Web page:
Those of us with the privilege of stable employment, U.S. citizen status, and English proficiency will likely never need to worry about access to immigration legal services, but there are many neighbors in our community who do. Attorneys are often unaffordable, and at times unattainable, for those who need them. For low-income immigrant communities in DC, access to immigration legal services and resources is made possible through the help of organizations, associations, and law firms that dedicate themselves to providing support to this community.
In January 2017, Mayor Bowser announced that the DC government would provide $500,000 to community-based organizations, private organizations, associations, and law firms that do legal work for immigrants in DC, through the Immigrant Justice Legal Services Grant Program. This marked an important step forward to ensure that DC’s immigrant population has access to critical legal services. The first round of grants was extended to ten organizations that included Ayuda, KIND Inc., Briya Public Charter School, and Human Rights First. Since receiving funds, the grantees have completed numerous Know Your Rights presentations, legal consultations, and immigration law trainings.
The work made possible through the Immigrant Justice Legal Services Grant Program has made a significant impact in the DC immigrant community, a community that continues to grow. According to a report by the Metropolitan Washington Council of Governments, the percentage of immigrants that make up the DC local population has risen from 12 percent 30 years ago, to 23 percent today. The proportion of the DC area’s population that is foreign-born is greater than the national average, and continues to rise. As our immigrant population in DC increases, we must also recognize that the growing need for legal services outweighs the current capacity.
Mayor Bowser deserves credit for recognizing the ongoing need, and renewing the Grant Program by making an additional $500,000 available in fiscal year 2018. However, as the need continues to grow, ongoing funding for the Immigrant Justice Legal Services Grant Program under the current structure will need to be considered, and renewed, every single year, leaving the future of the program in the balance on an annual basis.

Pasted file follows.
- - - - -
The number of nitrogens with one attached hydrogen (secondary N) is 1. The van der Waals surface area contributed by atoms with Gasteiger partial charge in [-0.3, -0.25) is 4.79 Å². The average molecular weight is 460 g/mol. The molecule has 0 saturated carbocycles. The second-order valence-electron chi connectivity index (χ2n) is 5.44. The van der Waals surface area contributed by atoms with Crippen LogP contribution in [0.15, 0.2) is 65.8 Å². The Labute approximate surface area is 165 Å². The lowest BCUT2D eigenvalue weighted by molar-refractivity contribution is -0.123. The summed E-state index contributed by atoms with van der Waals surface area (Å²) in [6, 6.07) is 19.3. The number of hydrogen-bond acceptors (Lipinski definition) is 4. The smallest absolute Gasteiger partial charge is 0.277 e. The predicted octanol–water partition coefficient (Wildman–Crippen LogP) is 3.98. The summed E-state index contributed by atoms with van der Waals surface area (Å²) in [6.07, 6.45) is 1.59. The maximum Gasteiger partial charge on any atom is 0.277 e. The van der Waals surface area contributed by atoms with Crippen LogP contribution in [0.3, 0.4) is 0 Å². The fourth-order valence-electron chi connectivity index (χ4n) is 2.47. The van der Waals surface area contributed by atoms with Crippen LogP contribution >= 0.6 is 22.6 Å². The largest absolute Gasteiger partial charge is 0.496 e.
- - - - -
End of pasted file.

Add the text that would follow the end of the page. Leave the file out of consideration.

Access to essential legal services for immigrants should not be up for debate every budget cycle, and our government should not be introducing uncertainty into the lives of already-vulnerable communities on an annual basis. We have a moral obligation to continue to help DC’s immigrant population in a way that is consistent, stable, and predictable.
After the program was initially announced in January 2017, Ward 1 Councilmember Brianne Nadeau introduced the Access to Justice for Immigrants Amendment Act that would build upon the existing program by expanding it through the creation of a sustainable, dedicated fund that would reinforce DC’s commitment to access to justice for all its residents. This bill never received a vote.
It is long past time for the DC Council to reflect our city’s commitment to our immigrant community by establishing a recurring line item in the budget that guarantees funding for the grant program and triples the total funding. According to organizations like Ayuda and CARECEN, $500,000 is simply not enough. An increase in funding is necessary, and the program must receive dedicated long-term funding.
DC is a progressive community. As a woman who identifies as Latina and Jewish, it was instilled in me that we don't leave our neighbors behind regardless of where they come from or what their needs are. I believe strongly that our community agrees with that sentiment, and it’s time we elect leaders who reflect it on our DC Council.